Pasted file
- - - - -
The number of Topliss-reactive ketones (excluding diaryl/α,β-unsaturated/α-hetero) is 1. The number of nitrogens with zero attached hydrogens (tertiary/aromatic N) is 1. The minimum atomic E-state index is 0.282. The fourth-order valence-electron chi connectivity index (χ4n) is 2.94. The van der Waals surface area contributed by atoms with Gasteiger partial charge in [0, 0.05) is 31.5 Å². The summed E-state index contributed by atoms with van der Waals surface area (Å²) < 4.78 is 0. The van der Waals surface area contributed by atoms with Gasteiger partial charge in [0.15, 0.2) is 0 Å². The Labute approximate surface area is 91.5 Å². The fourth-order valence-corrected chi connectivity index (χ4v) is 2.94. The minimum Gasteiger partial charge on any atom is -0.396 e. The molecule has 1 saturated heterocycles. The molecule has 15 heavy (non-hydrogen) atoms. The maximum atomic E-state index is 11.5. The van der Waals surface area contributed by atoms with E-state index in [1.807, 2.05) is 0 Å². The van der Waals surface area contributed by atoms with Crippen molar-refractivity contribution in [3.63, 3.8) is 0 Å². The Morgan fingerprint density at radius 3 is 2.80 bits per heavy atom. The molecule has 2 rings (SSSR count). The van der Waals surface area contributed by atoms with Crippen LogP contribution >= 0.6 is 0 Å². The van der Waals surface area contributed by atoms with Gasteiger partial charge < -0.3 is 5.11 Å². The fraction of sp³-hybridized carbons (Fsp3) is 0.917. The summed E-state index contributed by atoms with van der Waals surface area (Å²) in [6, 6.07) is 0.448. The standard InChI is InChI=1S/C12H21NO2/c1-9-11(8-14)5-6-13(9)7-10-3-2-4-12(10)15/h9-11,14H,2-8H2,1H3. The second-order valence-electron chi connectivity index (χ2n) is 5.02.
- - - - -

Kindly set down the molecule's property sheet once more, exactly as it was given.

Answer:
The number of Topliss-reactive ketones (excluding diaryl/α,β-unsaturated/α-hetero) is 1. The number of nitrogens with zero attached hydrogens (tertiary/aromatic N) is 1. The minimum atomic E-state index is 0.282. The fourth-order valence-electron chi connectivity index (χ4n) is 2.94. The van der Waals surface area contributed by atoms with Gasteiger partial charge in [0, 0.05) is 31.5 Å². The summed E-state index contributed by atoms with van der Waals surface area (Å²) < 4.78 is 0. The van der Waals surface area contributed by atoms with Gasteiger partial charge in [0.15, 0.2) is 0 Å². The Labute approximate surface area is 91.5 Å². The fourth-order valence-corrected chi connectivity index (χ4v) is 2.94. The minimum Gasteiger partial charge on any atom is -0.396 e. The molecule has 1 saturated heterocycles. The molecule has 15 heavy (non-hydrogen) atoms. The maximum atomic E-state index is 11.5. The van der Waals surface area contributed by atoms with E-state index in [1.807, 2.05) is 0 Å². The van der Waals surface area contributed by atoms with Crippen molar-refractivity contribution in [3.63, 3.8) is 0 Å². The Morgan fingerprint density at radius 3 is 2.80 bits per heavy atom. The molecule has 2 rings (SSSR count). The van der Waals surface area contributed by atoms with Crippen LogP contribution >= 0.6 is 0 Å². The van der Waals surface area contributed by atoms with Gasteiger partial charge < -0.3 is 5.11 Å². The fraction of sp³-hybridized carbons (Fsp3) is 0.917. The summed E-state index contributed by atoms with van der Waals surface area (Å²) in [6, 6.07) is 0.448. The standard InChI is InChI=1S/C12H21NO2/c1-9-11(8-14)5-6-13(9)7-10-3-2-4-12(10)15/h9-11,14H,2-8H2,1H3. The second-order valence-electron chi connectivity index (χ2n) is 5.02.